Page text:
Razi Berry

What do we do when the complexity of our lives is preventing us from making changes to improve our health?

According to a new study, changing multiple behaviors may not be realistic for individuals in high stress jobs with demanding and variable schedules. The study was conducted using nurses, however occupations with similar demand elements may be relevant to consider.

Research found that less than 10 percent meet guideline recommendations for physical activity or healthy eating

The research on nurses has found that less than 10 percent meet guideline recommendations for physical activity or healthy eating. In 2017, the American Nurses Association announced that 2017 would be the “Year of the Healthy Nurse,” and implemented programs to help nurses reach health goals. What was found, and noted in this study, was that despite having access to pedometers, smartphone apps, and access to social support via Facebook group, the participants in the study were not able to change diets and physical activity at the same time.

Study aims to evaluate and understand factors to overcome barriers to creating programs to help change unhealthy behaviors

“The complexity of nurses’ working environment limits the number of workplace programs to help them achieve and maintain a healthy lifestyle,” said lead author Luciana Torquati, PhD, School of Human Movement and Nutrition Sciences, University of Queensland, Brisbane, Australia. “This study’s aim was to evaluate and understand key factors to overcome the barriers to creating programs to help them change unhealthy behaviors.”

47 nurses were recruited for the study

Forty-seven nurses working in emergency departments, intensive care units, and inpatient facilities were recruited for the study. The majority were female, working full time, and more than 50 percent worked at least one overnight shift. Initial assessment included body measurements and questionnaires about self-rated health, interest in changing health behaviors, as well as social support. Participants were asked to wear an accelerometer for a week, and to set realistic health goals, concentrating on small and sustainable changes to diet and physical activity.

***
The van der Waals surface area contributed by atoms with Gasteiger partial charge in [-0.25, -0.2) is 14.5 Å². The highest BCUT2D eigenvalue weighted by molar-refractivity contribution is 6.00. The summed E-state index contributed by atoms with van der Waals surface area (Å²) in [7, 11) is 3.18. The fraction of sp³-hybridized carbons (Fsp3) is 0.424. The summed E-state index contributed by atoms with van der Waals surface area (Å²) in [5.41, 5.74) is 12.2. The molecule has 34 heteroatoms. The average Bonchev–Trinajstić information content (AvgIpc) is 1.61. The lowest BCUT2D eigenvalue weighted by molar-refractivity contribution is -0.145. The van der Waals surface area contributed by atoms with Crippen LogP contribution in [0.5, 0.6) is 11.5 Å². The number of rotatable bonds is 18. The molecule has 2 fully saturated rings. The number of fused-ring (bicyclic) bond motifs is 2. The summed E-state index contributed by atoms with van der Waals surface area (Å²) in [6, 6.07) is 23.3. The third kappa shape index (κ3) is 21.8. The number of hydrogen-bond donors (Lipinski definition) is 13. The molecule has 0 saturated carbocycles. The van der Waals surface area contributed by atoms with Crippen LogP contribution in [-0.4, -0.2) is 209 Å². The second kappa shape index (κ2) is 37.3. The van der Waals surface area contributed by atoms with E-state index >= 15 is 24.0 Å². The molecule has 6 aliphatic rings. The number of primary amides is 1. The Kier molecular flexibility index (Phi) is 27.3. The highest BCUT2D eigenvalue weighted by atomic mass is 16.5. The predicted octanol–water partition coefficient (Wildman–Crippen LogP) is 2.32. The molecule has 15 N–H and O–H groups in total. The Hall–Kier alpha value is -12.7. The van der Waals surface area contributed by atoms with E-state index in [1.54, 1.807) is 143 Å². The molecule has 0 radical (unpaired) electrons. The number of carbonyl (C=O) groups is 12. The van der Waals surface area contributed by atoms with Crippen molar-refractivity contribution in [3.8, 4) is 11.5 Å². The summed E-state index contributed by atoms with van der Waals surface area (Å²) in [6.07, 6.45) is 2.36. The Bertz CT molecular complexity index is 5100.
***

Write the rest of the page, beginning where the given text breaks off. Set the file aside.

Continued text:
To support their goals during a three-month period, tools were included such as pedometer, smartphone app and Facebook group. At the end of the three months questionnaires, body measurements were again taken, and an accelerometer was used to track any changes in physical activity. This was also gathered at six months to rate sustainability of change.

The findings

Findings were that fruit and vegetable intake did increase significantly, but activity decreased slightly. Feedback suggested that dietary changes were simply easier to implement than physical activity changes. The tools were largely unused, and not considered helpful.

Study commentary underlines key points in facilitating change within a group

Commentary on the study underlines key points in facilitating change within any group, or individual, but likely even more so when such complex and rigid obstacles to change are involved. “There was a discrepancy between what nurses said they wanted during the study and what they were prepared to do,” said Dr. Torquati. “Future studies should take into consideration a person’s primary motivation plus readiness to change when creating strategies.”


  1. Torquati L, Kolbe-alexander T, Pavey T, Leveritt M. Changing Diet and Physical Activity in Nurses: A Pilot Study and Process Evaluation Highlighting Challenges in Workplace Health Promotion. J Nutr Educ Behav. 2018

Razi Berry is the founder and publisher of the journal Naturopathic Doctor News & Review  that has been in print since 2005 and the premier consumer-faced website of naturopathic medicine, NaturalPath.  She is the host of The Natural Cancer Prevention Summit and The Heart Revolution-Heal, Empower and Follow Your Heart, and the popular 10 week Sugar Free Summer program. From a near death experience as a young girl that healed her failing heart, to later overcoming infertility and Chronic Fatigue Syndrome and Fibromyalgia through naturopathic medicine, Razi has lived the mind/body healing paradigm. Her projects uniquely capture the tradition and philosophy of naturopathy: The healing power of nature, the vital life force in every living thing and the undeniable role that science and mind/body medicine have in creating health and overcoming dis-ease. Follow Razi on Facebook at Razi Berry and join us at  Love is Medicine  to explore the convergence of love and health.

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